MEC - Minimum Explosive Concentration (MEC)

– Determines the minimum quantity of dust required, when dispersed, to form a flammable atmosphere.

MIE - Minimum Ignition Energy (MIE) (Capacitive & Inductive)

MIT - Minimum Ignition Temperature (MIT)

– Determines the sensitivity of a dispersed dust to ignition by hot surfaces.

Layer Ignition Temperature (LIT)

– Determines the sensitivity of a layered dust deposit to ignition by hot surfaces.

Pmax & Kst - 20L Explosion Severity

– Determines the resultant over pressure, rate of pressure rise and dust constant on ignition of a confined dispersed dust.

Learn more about Pmax & Kst here. 

Proper Ventilation in Preventing Flour Explosions

One of the most effective ways to prevent flour dust explosions in the processing industry is through proper ventilation.

Proper ventilation should be a priority in any processing plant that handles flour or other combustible materials.

There must be enough air exchange systems, such as fans, air ducts or local exhaust ventilation systems (LEVs) to keep air circulating and prevent the build-up of fine dust or powders.

In addition, it’s important to install air filters that can capture any other flour particles or combustible dusts.

Using Intrinsically Safe Equipment to Prevent Flour Explosions

Another component of preventing flour dust cloud explosions in industrial environments is the use of intrinsically safe equipment.

This equipment is designed for hazardous zones and will prevent sparks and other ignition sources from coming into contact with flour dust clouds.

ATEX-rated equipment with a suitable temperature class, for example, is specially designed to prevent the ignition of combustible dust or materials.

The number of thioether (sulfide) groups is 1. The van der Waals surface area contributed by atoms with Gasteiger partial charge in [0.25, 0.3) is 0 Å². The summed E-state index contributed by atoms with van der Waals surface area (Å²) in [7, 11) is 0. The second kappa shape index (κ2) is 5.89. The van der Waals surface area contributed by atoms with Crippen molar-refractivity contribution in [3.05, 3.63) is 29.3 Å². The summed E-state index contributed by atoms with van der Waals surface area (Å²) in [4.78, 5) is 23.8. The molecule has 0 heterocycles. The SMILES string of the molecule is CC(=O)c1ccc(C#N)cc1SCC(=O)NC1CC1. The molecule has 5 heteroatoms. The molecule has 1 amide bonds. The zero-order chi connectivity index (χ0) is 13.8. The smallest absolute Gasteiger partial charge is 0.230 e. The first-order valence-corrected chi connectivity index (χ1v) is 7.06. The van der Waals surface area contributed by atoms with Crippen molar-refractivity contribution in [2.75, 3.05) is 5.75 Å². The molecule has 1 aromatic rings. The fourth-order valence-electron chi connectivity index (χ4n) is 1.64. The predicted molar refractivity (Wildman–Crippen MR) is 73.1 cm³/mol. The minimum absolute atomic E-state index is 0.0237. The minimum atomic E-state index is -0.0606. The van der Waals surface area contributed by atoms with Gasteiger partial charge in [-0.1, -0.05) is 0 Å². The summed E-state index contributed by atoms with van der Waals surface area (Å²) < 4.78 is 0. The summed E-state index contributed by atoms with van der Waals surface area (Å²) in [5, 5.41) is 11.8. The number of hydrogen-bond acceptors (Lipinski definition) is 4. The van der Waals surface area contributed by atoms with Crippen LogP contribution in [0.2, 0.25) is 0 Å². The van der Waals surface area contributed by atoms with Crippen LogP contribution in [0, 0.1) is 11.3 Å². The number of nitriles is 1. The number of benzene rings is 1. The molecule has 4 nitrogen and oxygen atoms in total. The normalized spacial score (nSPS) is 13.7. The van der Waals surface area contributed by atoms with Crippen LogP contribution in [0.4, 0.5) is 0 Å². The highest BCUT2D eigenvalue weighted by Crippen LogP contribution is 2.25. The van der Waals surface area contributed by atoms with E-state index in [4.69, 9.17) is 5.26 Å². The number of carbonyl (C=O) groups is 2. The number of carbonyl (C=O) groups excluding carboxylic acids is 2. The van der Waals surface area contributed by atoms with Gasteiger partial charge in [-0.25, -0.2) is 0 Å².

As an example, explosion-proof motors are designed with sealed housings to prevent sparks from escaping, while explosion-proof lighting fixtures are designed to prevent hot bulbs from coming into contact with flour dust particles.

Regular Maintenance to Prevent Flour Explosions

Regular maintenance is also critical in preventing flour explosions.

All equipment should be regularly inspected and serviced to ensure that it’s functioning correctly and not generating excessive heat or friction.

Equipment like mixers, conveyors bucket elevators, and elevators must be regularly inspected and maintained for any signs of wear or damage.

Bearings and seals should also be maintained to ensure that they are lubricated correctly.

By conducting regular maintenance, companies can identify and address any potential issues before they lead to a flour or explosion hazard.

Training Employees on Proper Safety Procedures

Employees must have full training on proper safety procedures to prevent flour explosions.

They should know how to identify potential hazards.

By providing proper training and training resources, companies can empower their employees to identify and mitigate potential risks and prevent any flour dust explosions from occurring.

It’s also important to train employees on emergency response procedures.

All employees should know how to evacuate the processing plant safely and should receive training on basic first aid procedures in case of injury.


Flour explosions are a serious risk in the processing industry, but they can be prevented with proper safety procedures.

Companies that work with flour should take the necessary measures to prevent flour explosions, including maintaining a clean and well-ventilated processing plant, using the correct explosion-proof equipment in potentially hazardous areas, conducting regular maintenance, and training employees on proper safety procedures.

By doing so, companies can reduce the risk of flour explosions and protect business, people, workplace and the environment.